Sometimes it is really hard to tell the difference from one beauty cream to the next, with each promising you they are the best moisturizer that was every made – why of course, ha! Over the next few months I have planned some posts on how to be a savvy beauty consumer, and how to know what is ‘for real’ and what is sales talk.
So I will start today with a roundup of 3 types of beauty claims to watch out for.
1. Name claims
The food and vitamin industry were clamped down on a couple of years ago, do you remember Actimel adverts, they contain ‘10 billion bacteria in 1 little drink’, and ‘with the special L.casei Immunitas blend’ – I sound like their PR team! Well the L.casei Immunitas is the name they gave their pro-biotic formula, it’s like a christening for all those little bacteria’s – but as it’s a name, it also doesn’t actually mean anything. Although if you read it, it sounds like a little superhero promising you immunity or at least a stronger immune system right?
Well the regulators agreed with this and guess what, now these types of name claims are banned in the food and vitamin industry. I haven’t seen an Actimel advert in a while (mostly because we have recently joined the world of YouView and we can fast forward the adverts! Literally regaining hours of my life every week!) but after the ban, all the new Actimel ads, were sold on claims like ‘that taste you just love’ – so strange! (I kind of do love the taste though!)
I am not saying that Actimel does or doesn’t work, all I am saying is they haven’t proven this scientifically to the standard the government have set. Sometimes cost stops companies from doing this as clinical trials are pretty expensive, I am talking Millions here to run these beauties… or beasts depending on how you look at it haha.
Clues you are being sold1) A word you have never heard of before, yet somehow you know exactly what it means!2) It sounds pseudo-sciency – so you automatically trust it.3) It sticks in your head and you just can’t get it out!4) Sometimes it will have a TM symbol (trademark) next to it.
Other examplesPrevage, Hydraluron, Regenerist, Clarisonic, pepta-bright, ‘Contains the breakthrough ingredient “PurCellin”, Nutrialba.
2. NO-promise claims that ‘sell-you’
OK, so this one is a bit strange, but think of the ‘Caffeine Plantur’ shampoo advert. Do you remember it? Has it even been on recently? (Sorry YouView snob coming out!). I remember their first adverts in the UK, just googled this to get the claim right… “Take a good look because its moving fast, in-fact it’s sold over 2 million bottles in Germany last year alone”. Hmm… ok so I should buy it because other people are? This one plays on Psychology, ‘if everyone else is using this shampoo, then I must be missing out on something, right?’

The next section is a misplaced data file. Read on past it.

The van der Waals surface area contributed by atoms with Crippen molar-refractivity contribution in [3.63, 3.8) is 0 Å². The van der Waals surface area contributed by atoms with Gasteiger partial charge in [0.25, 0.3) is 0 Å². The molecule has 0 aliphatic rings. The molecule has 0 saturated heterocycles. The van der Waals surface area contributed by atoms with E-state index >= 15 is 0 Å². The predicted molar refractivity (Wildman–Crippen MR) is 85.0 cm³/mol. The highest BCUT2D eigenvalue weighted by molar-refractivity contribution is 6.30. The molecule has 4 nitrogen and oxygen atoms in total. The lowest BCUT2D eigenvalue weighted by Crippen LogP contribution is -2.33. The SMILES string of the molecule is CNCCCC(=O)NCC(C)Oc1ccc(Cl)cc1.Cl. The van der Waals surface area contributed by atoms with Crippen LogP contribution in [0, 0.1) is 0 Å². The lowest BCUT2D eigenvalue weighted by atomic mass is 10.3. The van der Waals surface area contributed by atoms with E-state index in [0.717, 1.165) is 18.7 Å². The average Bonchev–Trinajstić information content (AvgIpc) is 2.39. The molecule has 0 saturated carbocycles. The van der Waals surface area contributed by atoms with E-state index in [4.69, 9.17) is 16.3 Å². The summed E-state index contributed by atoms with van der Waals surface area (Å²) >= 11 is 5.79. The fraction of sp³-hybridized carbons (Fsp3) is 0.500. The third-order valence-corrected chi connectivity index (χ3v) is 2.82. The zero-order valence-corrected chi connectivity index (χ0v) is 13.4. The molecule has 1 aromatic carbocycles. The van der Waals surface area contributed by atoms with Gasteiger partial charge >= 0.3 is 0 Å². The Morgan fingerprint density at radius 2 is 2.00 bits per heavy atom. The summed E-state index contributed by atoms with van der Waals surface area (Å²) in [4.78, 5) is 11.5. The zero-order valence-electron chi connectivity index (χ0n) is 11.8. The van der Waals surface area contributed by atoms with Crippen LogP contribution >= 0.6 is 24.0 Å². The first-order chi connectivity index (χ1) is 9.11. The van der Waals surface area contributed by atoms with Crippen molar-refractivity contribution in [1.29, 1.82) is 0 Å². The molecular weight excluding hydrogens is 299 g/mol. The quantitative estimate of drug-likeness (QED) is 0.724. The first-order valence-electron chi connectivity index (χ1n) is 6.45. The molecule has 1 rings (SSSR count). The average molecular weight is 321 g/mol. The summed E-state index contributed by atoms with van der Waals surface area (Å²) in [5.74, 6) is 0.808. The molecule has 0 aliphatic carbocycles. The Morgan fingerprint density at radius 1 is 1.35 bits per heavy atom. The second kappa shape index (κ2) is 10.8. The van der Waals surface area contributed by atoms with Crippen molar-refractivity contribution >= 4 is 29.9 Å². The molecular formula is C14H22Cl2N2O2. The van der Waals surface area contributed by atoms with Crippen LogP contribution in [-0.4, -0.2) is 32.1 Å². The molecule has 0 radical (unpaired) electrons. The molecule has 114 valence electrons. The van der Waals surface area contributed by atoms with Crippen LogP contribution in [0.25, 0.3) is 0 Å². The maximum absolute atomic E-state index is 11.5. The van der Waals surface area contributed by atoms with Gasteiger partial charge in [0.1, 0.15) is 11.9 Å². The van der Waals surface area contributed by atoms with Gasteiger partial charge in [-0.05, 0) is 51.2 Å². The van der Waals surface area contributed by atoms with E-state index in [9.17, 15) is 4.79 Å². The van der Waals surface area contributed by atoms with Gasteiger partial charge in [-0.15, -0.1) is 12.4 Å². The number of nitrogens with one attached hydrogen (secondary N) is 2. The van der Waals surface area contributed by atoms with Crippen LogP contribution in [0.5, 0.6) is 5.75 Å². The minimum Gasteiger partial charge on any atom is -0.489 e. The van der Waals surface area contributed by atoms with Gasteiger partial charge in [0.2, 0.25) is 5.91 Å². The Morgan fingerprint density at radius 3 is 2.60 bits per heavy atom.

I have never tried it myself, so I couldn’t tell you if you are – have you tried it? The bottle looks a bit industrial to me!
Be wary of these claims, they make the product really appealing based on ‘marketing craftery’ only. It’s like those fast sells you get when you’re looking for a holiday, ‘I can only offer you this deal till 3pm’, ‘I have only 2 seats left, I can’t promise them to you unless you book today’.
Clues you are being sold1) Do you feel compelled to buy but not sure why?2) Does it leave you feeling empty inside? (OK little over dramatic there!)3) When you hear it a second time you wonder what it all actually means.Other examplesFountain vitamin drinks, Gold collagen drinks, Bio-Oil.
OK so this is a random comparison, Marks and Spencer’s released a ‘fresh egg pasta’ that was actually frozen in order to be transported to the shops. Fresh… Frozen… don’t expect them to be in the same sentence right? WELL… read it again… what is the name actually telling us? That the egg used to make the pasta is fresh, but there is no implication that the pasta is fresh – doh!
Clues you are being sold
1. You ‘scan’ read and come away thinking its promising the world.
2. Sometimes it’s even hard to understand what it’s promising, but you feel like that must mean they know what they are talking about right?
3. You come away feeling like you need a dictionary, and maybe to retake your English GCSE!!
Other examplesUltrasensitive soothing care, All bright radiance balm, A-derma Hydralba light hydrating cream, Luminous skin tone perfecting day cream.
Do you recognise any of these types of claims?